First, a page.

A tropical wave that's spinning in the Caribbean is forecast to strengthen and could hit both Florida and the sodden Gulf Coast over the next few days, possibly as a hurricane, meteorologists say.
The system has a 60% chance of developing into a tropical depression or named storm within the next two days, according to the National Hurricane Center. If it gets a name, it would be Hermine (Her-MEEN), the 8th named storm of the 2016 Atlantic hurricane season.
After a potential hit as a hurricane in Florida, the system could then get pushed into the Gulf of Mexico, with the potential for a second landfall somewhere along the Gulf Coast next week, possibly as a strong hurricane, weather.com meteorologist Jon Erdman reported.
"A track somewhere through Florida or the Florida Straits and into the Gulf appears to be the most likely outcome," according to the Weather Underground.
That's dreadful news for portions of Louisiana still reeling from catastrophic flooding last week that killed 13 people and left thousands of homes underwater.
With the moist, saturated soil in Louisiana, the area "could quickly experience flooding again," according to National Weather Service meteorologist Timothy Destri of the New Orleans office. The worst case would be if the storm hits to the west of the region, which would bring the heaviest rain into Louisiana, he said.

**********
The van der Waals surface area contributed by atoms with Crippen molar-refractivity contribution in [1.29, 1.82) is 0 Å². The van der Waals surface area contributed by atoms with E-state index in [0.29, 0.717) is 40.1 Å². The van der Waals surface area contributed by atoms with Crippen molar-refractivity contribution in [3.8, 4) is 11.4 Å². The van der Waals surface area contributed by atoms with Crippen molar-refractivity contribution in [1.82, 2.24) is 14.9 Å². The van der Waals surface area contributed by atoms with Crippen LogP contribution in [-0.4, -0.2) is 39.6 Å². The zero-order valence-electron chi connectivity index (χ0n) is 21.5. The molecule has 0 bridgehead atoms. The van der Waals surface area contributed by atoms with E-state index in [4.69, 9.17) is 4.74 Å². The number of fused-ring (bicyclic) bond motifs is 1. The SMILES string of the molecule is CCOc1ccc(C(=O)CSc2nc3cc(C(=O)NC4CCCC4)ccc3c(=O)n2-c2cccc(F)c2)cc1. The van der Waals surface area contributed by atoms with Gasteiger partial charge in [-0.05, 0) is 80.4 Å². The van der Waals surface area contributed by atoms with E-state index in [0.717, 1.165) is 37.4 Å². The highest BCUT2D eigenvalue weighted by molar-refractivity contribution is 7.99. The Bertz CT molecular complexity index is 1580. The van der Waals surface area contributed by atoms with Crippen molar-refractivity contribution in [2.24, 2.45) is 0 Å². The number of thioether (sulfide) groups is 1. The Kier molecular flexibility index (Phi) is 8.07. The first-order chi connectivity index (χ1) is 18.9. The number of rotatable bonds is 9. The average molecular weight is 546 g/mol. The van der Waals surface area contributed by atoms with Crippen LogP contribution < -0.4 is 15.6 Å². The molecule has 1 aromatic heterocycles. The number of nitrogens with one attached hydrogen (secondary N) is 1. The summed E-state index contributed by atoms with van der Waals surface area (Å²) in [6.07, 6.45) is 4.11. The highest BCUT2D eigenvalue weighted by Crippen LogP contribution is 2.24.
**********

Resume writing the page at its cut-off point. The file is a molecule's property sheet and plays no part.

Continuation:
As of late Wednesday afternoon, several rivers in Louisiana remain in flood stage, the Lower Mississippi Valley River Forecast Center said.
The system, which was located about 1,000 miles southeast of Miami late Wednesday afternoon, is forecast to take a general west to west-northwest path near the Dominican Republic and Haiti on Thursday.
If it hits Florida as a hurricane, it would be the first hurricane to strike the Florida Peninsula since Wilma in October 2005," according to AccuWeather hurricane expert Dan Kottlowski.
Regardless of whether or not the system becomes a tropical storm or hurricane, gusty winds, heavy rains, and possible flash floods and mudslides should occur over the islands of the northeastern Caribbean Sea and the Bahamas, the hurricane center warned.
"All people living and having interests in and around the Bahamas, Cuba and Florida should closely monitor the movement of this evolving tropical system through this weekend," Kottlowski added.